Again: I do this only on fair days, but it gives the young plants more light than they’d get artificially, and also creates a stronger, stouter seedling that’s essentially being hardened off along the way. (A Cornell plant physiologist explains here how much stronger outdoor light is from even the brightest artificial bulbs.)

If you can’t carry things outside daily all along, be sure to harden off seedlings for a week or longer before transplant time. Put them outside by day, for a partial day at first, gradually increasing their exposure. To minimize shock, I like to transplant on an overcast day when it isn’t too windy, or best of all: just before a gentle rain arrives.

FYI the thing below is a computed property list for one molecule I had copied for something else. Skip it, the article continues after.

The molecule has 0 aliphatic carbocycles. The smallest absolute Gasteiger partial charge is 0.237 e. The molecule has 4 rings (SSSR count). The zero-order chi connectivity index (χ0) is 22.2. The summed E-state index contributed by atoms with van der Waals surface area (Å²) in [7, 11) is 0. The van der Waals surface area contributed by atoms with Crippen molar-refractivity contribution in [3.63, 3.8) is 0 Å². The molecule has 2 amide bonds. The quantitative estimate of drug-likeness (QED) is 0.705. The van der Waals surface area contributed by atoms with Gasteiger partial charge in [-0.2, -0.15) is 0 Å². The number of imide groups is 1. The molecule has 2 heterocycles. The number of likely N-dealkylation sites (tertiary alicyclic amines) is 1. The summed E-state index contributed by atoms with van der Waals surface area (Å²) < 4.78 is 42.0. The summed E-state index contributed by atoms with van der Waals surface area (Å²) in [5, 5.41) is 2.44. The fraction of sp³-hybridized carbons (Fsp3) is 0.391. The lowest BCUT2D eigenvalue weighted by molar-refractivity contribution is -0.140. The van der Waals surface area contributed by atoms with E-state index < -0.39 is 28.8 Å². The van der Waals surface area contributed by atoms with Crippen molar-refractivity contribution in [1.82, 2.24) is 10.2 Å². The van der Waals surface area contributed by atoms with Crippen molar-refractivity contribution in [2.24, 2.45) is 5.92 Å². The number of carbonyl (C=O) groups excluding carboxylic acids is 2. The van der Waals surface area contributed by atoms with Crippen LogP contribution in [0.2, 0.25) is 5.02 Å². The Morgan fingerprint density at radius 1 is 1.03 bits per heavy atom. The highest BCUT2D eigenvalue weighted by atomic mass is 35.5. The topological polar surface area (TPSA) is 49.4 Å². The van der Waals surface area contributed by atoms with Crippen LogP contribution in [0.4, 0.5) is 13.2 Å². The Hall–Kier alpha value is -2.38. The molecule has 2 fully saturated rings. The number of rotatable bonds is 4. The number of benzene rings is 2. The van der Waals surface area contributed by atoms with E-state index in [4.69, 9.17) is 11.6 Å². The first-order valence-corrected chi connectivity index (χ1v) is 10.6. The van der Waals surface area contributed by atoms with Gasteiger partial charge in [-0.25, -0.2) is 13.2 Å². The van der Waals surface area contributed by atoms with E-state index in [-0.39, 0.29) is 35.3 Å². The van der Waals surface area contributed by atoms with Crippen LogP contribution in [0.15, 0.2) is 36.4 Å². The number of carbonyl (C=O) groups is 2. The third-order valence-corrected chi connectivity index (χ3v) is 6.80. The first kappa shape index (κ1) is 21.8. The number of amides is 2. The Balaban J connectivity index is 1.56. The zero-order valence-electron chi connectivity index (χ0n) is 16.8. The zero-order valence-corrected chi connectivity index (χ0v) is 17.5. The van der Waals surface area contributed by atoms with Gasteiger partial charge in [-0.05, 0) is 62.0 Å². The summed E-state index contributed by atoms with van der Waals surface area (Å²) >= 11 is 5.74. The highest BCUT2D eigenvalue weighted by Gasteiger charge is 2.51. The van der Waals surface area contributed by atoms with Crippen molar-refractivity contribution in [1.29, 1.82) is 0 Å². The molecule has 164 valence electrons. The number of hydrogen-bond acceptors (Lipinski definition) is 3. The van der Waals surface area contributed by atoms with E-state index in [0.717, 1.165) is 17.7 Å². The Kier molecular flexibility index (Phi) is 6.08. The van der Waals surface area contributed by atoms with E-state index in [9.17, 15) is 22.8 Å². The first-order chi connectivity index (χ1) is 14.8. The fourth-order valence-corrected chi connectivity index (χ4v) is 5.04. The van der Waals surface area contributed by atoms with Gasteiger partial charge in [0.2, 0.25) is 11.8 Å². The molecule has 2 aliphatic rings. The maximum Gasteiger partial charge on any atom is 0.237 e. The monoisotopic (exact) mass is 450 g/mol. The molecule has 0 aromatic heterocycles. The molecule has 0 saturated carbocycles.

more help with seedlings

  1. Norma says:

    Thank you. I have copied this and as soon as we get to Minnesota it will be part of my garden notebook. This will surely get me started off on the right foot.

  2. Dianne says:

    What is your germinating mix made up of….commercial or your special mix? Thank you for the idea of moistening the mix in the plastic bag. Makes so much sense.

  3. Ellen Best says:

    Love your blog – so current with my own garden activities! Thanks-
    FYI, the garden calculator didn’t show up well on my iphone – (but I printed it from my computer – it’s great!

  4. mike burch says: